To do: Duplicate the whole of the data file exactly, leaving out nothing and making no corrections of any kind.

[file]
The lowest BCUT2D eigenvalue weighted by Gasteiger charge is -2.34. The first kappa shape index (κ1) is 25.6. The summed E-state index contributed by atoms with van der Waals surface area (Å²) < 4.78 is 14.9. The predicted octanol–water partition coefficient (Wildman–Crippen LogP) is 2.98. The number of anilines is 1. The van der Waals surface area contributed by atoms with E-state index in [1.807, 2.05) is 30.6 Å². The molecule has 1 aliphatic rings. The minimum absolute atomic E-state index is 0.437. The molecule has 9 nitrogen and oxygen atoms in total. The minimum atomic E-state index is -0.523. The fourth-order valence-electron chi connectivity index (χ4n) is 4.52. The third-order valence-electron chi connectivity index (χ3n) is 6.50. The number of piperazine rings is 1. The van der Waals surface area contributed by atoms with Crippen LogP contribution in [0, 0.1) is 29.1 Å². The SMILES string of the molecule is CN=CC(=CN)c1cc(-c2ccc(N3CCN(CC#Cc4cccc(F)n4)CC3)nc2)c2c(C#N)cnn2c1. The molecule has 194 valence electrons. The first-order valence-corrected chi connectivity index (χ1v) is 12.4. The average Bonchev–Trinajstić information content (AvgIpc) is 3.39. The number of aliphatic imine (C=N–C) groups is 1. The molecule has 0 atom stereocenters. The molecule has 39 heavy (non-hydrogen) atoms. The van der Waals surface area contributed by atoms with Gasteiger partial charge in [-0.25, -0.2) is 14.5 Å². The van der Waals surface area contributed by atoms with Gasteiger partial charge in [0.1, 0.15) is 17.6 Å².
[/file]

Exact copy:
The lowest BCUT2D eigenvalue weighted by Gasteiger charge is -2.34. The first kappa shape index (κ1) is 25.6. The summed E-state index contributed by atoms with van der Waals surface area (Å²) < 4.78 is 14.9. The predicted octanol–water partition coefficient (Wildman–Crippen LogP) is 2.98. The number of anilines is 1. The van der Waals surface area contributed by atoms with E-state index in [1.807, 2.05) is 30.6 Å². The molecule has 1 aliphatic rings. The minimum absolute atomic E-state index is 0.437. The molecule has 9 nitrogen and oxygen atoms in total. The minimum atomic E-state index is -0.523. The fourth-order valence-electron chi connectivity index (χ4n) is 4.52. The third-order valence-electron chi connectivity index (χ3n) is 6.50. The number of piperazine rings is 1. The van der Waals surface area contributed by atoms with Crippen LogP contribution in [0, 0.1) is 29.1 Å². The SMILES string of the molecule is CN=CC(=CN)c1cc(-c2ccc(N3CCN(CC#Cc4cccc(F)n4)CC3)nc2)c2c(C#N)cnn2c1. The molecule has 194 valence electrons. The first-order valence-corrected chi connectivity index (χ1v) is 12.4. The average Bonchev–Trinajstić information content (AvgIpc) is 3.39. The number of aliphatic imine (C=N–C) groups is 1. The molecule has 0 atom stereocenters. The molecule has 39 heavy (non-hydrogen) atoms. The van der Waals surface area contributed by atoms with Gasteiger partial charge in [-0.25, -0.2) is 14.5 Å². The van der Waals surface area contributed by atoms with Gasteiger partial charge in [0.1, 0.15) is 17.6 Å².